The U.S.A.'s Bryshon Nellum, Joshua Mance, Tony McQuay and Albany native Angelo Taylor celebrate their silver medal they won Friday in the men's 4x400-meter final at the 2012 Summer Olympics, London.
LONDON --- Call it a silver lining.
After all, it was better than nothing.
The American men's relay team saw its streak of three straight golds in the 4x400 end Friday night when it finished second in the final at the 2012 Summer Games in London.
Albany's Angelo Taylor, who was a late addition to the team Thursday after teammate Manteo Mitchell broke his leg during qualifying --- but still managed to finish the race --- ran the final leg and had the lead down the stretch but was passed by the Bahama's Ramon Miller in the final 100 meters, giving the country its first-ever gold medal in Olympic history.
The American team --- made up of Bryshon Nellum, Joshua Mance, Tony McQuay and Taylor --- finished with a time of 2:57.05, while the quartet from the Bahamas won with a time of 2:56.72. Trinidad and Tobago (2:59.40) was third, winning the bronze. The South African team, anchored by double amputee “Blade Runner” Oscar Pistorius, fell behind well before Pistorius received the baton and finished last.
The biggest story, however, was seeing the reign of American dominance come to a close.
"It was tough," Taylor said. "I thought I could get home but it was exceptionally close."
The U.S. still holds the world record of 2:54.29, which was set in 1993 in Stuttgart, Germany, but the Americans were trying for their 17th title in the 4x400 event in 92 years of Olympic Games.
But that means little to this group, who lamented being the ones to let one of the most impressive streaks in track & field history end Friday.
The final result marks just the third time since Kenya won the 4x400 relay in 1972 that the U.S. didn't win. The Americans did not win in the 1980 Summer Games in Moscow because they boycotted, and they were stripped of their gold from the 2000 Sydney Games because of doping infractions. That team consisted of Michael Johnson, Antonio Pettigrew and twins Alvin and Calvin Harrison, while Jerome Young and Taylor were alternates, but it was Pettigrew that brought shame on the U.S. when he later admitted he doped while training under now-banned American coach Trevor Graham.
Taylor, a 400-meter hurdler, was thrust into the lineup after a flurry of injuries hit the Americans this week. Beijing's 2008 400-meter champ Lashawn Merritt and Athens' 400 gold medalist Jeremy Wariner both pulled out before the preliminaries.
A former Georgia Tech track star, Taylor, 33, likely ends his final Olympics with three golds (2000 and 2008 in the 400 hurdles, and 2008 as a starting member on the 4x400 relay team) and now one silver.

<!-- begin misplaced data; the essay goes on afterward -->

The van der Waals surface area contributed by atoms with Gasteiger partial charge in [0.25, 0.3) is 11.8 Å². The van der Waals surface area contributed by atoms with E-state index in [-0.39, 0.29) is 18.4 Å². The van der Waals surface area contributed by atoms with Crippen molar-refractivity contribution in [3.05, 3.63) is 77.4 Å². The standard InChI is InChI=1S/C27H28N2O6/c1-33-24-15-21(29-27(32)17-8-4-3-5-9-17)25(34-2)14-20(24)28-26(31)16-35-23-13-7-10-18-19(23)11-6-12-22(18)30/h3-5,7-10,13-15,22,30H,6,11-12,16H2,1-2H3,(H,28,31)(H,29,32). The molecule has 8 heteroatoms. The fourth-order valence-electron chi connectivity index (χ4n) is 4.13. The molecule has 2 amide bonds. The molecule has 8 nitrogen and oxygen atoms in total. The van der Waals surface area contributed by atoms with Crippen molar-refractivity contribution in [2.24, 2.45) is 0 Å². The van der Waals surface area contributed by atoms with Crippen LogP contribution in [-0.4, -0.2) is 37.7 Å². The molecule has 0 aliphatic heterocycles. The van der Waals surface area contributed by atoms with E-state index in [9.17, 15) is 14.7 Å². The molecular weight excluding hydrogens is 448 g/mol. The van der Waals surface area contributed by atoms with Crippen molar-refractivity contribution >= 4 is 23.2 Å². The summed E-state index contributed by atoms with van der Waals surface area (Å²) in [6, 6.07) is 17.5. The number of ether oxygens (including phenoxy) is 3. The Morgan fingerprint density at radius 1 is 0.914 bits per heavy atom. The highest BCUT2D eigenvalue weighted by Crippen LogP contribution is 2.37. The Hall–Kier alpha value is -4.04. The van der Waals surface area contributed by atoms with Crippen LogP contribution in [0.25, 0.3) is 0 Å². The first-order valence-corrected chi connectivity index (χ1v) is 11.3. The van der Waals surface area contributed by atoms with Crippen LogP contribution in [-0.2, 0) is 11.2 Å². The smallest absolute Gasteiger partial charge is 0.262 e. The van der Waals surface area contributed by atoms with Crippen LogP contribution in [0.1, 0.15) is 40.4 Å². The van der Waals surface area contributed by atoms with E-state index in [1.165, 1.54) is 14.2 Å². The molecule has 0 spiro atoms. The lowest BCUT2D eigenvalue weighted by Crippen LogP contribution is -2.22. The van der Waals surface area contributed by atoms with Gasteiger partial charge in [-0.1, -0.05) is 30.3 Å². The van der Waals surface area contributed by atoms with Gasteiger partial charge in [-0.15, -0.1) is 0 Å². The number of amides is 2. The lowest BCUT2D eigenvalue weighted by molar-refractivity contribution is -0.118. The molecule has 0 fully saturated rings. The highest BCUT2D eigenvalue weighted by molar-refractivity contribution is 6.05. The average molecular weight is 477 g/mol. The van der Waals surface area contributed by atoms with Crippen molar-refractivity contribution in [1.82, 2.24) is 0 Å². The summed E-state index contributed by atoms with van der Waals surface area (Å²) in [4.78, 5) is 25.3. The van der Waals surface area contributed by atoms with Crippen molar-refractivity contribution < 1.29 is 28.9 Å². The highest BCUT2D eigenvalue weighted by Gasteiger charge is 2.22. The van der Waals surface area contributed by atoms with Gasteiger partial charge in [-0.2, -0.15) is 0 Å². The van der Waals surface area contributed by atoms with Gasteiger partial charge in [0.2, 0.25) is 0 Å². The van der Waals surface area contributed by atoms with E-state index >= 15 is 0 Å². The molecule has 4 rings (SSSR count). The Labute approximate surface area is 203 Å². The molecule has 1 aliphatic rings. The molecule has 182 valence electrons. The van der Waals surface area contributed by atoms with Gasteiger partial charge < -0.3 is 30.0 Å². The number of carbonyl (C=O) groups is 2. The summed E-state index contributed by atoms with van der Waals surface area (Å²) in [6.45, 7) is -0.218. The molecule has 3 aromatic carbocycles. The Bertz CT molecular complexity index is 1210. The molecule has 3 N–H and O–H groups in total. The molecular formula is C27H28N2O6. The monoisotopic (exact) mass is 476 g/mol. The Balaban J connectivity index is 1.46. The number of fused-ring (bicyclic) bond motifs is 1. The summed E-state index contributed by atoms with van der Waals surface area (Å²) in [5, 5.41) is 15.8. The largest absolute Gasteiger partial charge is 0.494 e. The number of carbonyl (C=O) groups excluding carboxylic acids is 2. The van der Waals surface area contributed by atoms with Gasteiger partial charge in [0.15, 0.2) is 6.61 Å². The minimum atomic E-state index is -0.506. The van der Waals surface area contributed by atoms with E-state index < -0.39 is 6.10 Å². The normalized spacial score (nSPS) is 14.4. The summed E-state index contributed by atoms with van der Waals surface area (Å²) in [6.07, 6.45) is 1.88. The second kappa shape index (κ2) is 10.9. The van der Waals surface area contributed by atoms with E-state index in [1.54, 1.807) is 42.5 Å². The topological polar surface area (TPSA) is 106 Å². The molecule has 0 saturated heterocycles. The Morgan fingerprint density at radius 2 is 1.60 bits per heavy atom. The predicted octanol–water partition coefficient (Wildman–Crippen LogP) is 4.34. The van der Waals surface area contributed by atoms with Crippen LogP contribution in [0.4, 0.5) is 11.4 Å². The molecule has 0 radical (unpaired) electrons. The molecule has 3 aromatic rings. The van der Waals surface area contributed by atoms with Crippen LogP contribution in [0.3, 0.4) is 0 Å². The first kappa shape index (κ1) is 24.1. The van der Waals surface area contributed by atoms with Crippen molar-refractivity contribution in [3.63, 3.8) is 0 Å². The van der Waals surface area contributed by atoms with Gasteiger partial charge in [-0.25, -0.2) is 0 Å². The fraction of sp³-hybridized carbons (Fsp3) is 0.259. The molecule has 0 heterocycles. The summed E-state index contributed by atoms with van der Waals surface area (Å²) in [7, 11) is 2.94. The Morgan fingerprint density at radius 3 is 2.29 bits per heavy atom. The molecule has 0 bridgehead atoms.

But when it comes to the 4x400-meter Olympic relay, the American men aren’t used to being overtaken at the end, the way Taylor was Friday night.
Then again, they have never really run that race under these circumstances when three of their top runners were banged up.
But instead of complaining about the color of their medal, the Americans celebrated Mitchell's courage after the race.
“Without him, this wouldn’t be possible,” said McQuay, Mitchell’s roommate in the athletes village. “He held it down for the U.S.A. Sorry we couldn’t give him the gold. But we want to thank him for getting us to the final.”
Taylor thanked Mitchell endlessly Thursday after the injury, calling him a "hero" in a tweet.
“@ManteoMitchell a real hero. Way to fight thru the pain for your Country!” Taylor tweeted late Thursday. “We are going to win this relay for you 2morrow! Love ya bro!”
But they fell just short of Taylor's prediction.
Mitchell’s selfless run, however, kept the United States in the mix for a medal. In the preliminaries Thursday, he felt a pop in his leg at the halfway point of his lap but stayed on the track to move the baton along to Mance. The U.S. qualified easily. Doctors later told him he had a broken left fibula that will take up to six weeks to heal.
Mitchell came to the stadium for the race Friday using crutches and wearing a gray walking boot that covered his foot and leg up to the knee. He was part of the celebration after Taylor crossed the line.
“I realize the significance,” said Mitchell, who will receive a silver medal because he ran in the preliminaries. “But it’s not about me. It’s not about you. That’s how Team U.S.A. operates. A lot of people on the outside looking in think that this is an individual sport. But in the end, we’re here to serve our countries.”
But all that anyone was talking about afterward was how Taylor just couldn’t hold off Miller, who closed out the race with a lap of 44.1 seconds to make history in the Bahamas.
“For me, it’s a joyful feeling,” said Chris Brown, who ran the opening leg. “It’s been a long journey for me. I’ve been here for a long time, and this is my first Olympic gold medal. I’ve gotten silver and bronze before. It took me a long time. The United States is a tough team to beat.”
Taylor was handed a 10-meter lead when he received the baton, but Miller chipped away. By the final stretch, Miller had passed him and the rest of the race was academic.
“I felt the second gear come on, but it came on too late,” Taylor said. “I think I should have moved a little earlier. We gave our best. We took some hits. But even though we took a hit, we were able to put together a team that could take home the silver.”
The Associated Press contributed to this report